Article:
Oil demand will grow next year, but at a slower rate than in 2018 due to higher oil prices in late 2018 and slowing economic growth, Robin Mills, the CEO of Qamar Energy in Dubai, told Trend.
He said that some rebounds from current levels are expected with Brent oil prices generally in the range of $60-70 per barrel.
Mills underlined that among the key factors, which will affect the oil market next year are the progress of sanctions on Iran and Iran’s response to them and global economic growth, particularly in China.
Speaking of the OPEC deal, the expert noted that the Cartel should target moderate prices in the range of $50-60 per barrel, accept some growth of the US shale, but try to encourage demand and limit other non-OPEC growth.
"At the same time, economic and budgetary reforms should be made to allow oil producers to cope with a longer period of relatively low prices," Mills explained.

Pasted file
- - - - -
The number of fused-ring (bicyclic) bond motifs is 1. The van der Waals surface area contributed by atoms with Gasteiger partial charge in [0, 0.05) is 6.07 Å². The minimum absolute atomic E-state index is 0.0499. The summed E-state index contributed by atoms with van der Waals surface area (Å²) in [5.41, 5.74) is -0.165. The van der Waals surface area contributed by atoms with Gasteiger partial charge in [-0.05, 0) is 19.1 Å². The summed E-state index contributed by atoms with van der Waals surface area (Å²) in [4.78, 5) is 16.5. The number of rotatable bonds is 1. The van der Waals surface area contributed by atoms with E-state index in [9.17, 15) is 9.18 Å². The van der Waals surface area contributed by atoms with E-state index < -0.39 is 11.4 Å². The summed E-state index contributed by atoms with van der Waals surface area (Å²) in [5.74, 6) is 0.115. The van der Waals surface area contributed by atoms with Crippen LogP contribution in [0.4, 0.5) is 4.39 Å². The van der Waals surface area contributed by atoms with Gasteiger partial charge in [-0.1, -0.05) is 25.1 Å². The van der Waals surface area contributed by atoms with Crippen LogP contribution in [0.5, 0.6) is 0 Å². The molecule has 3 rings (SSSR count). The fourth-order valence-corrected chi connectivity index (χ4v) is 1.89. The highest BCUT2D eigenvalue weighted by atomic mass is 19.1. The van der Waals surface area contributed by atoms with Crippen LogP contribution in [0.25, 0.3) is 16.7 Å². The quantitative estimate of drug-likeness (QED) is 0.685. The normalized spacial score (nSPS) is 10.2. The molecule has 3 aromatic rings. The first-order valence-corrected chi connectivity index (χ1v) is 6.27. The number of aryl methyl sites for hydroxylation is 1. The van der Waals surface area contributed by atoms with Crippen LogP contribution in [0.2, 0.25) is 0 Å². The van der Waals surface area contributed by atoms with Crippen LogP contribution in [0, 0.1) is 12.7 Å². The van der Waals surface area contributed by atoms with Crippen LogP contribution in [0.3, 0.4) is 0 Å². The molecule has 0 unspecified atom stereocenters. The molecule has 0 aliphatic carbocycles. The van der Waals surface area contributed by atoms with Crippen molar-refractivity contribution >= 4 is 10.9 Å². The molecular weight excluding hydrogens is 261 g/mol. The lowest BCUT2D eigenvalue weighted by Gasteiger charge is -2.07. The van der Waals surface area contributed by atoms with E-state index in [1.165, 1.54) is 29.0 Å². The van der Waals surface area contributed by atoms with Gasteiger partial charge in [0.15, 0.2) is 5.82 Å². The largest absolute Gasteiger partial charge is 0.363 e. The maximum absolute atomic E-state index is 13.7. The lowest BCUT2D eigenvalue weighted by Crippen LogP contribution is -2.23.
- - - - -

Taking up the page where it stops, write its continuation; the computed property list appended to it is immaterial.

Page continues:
OPEC and non-OPEC producers reached an agreement in December 2016 to curtail oil output jointly and ease a global glut after more than two years of low prices. OPEC agreed to slash the output by 1.2 million barrels per day from Jan. 1.
Non-OPEC oil producers, such as Azerbaijan, Bahrain, Brunei, Equatorial Guinea, Kazakhstan, Malaysia, Mexico, Oman, Russia, Sudan and South Sudan agreed to reduce output by 558,000 barrels per day starting from Jan. 1, 2017.
OPEC and its partners decided to extend production cuts until the end of 2018 in Vienna on Nov. 30, as the oil cartel and its allies step up their attempt to end a three-year supply glut that has savaged crude prices and the global energy industry.